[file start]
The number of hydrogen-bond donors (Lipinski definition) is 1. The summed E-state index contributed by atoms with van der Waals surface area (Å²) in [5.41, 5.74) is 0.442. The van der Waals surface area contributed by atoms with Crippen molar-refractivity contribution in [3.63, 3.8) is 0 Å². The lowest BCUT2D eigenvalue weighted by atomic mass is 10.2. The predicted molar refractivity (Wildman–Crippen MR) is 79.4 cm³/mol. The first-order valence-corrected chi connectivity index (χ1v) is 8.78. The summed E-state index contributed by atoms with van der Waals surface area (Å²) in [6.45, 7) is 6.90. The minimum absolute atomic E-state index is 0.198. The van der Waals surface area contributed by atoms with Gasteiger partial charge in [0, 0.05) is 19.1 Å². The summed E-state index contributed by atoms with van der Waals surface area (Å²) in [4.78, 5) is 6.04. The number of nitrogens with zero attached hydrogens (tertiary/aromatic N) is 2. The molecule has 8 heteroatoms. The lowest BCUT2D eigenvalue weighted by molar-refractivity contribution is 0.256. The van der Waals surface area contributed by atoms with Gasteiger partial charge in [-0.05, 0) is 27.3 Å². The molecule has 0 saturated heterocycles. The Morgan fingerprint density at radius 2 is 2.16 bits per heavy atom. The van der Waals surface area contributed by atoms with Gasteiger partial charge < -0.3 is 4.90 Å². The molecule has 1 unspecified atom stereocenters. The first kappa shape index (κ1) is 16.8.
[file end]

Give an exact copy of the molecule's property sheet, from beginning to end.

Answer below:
The number of hydrogen-bond donors (Lipinski definition) is 1. The summed E-state index contributed by atoms with van der Waals surface area (Å²) in [5.41, 5.74) is 0.442. The van der Waals surface area contributed by atoms with Crippen molar-refractivity contribution in [3.63, 3.8) is 0 Å². The lowest BCUT2D eigenvalue weighted by atomic mass is 10.2. The predicted molar refractivity (Wildman–Crippen MR) is 79.4 cm³/mol. The first-order valence-corrected chi connectivity index (χ1v) is 8.78. The summed E-state index contributed by atoms with van der Waals surface area (Å²) in [6.45, 7) is 6.90. The minimum absolute atomic E-state index is 0.198. The van der Waals surface area contributed by atoms with Gasteiger partial charge in [0, 0.05) is 19.1 Å². The summed E-state index contributed by atoms with van der Waals surface area (Å²) in [4.78, 5) is 6.04. The number of nitrogens with zero attached hydrogens (tertiary/aromatic N) is 2. The molecule has 8 heteroatoms. The lowest BCUT2D eigenvalue weighted by molar-refractivity contribution is 0.256. The van der Waals surface area contributed by atoms with Gasteiger partial charge in [-0.05, 0) is 27.3 Å². The molecule has 0 saturated heterocycles. The Morgan fingerprint density at radius 2 is 2.16 bits per heavy atom. The van der Waals surface area contributed by atoms with Gasteiger partial charge < -0.3 is 4.90 Å². The molecule has 1 unspecified atom stereocenters. The first kappa shape index (κ1) is 16.8.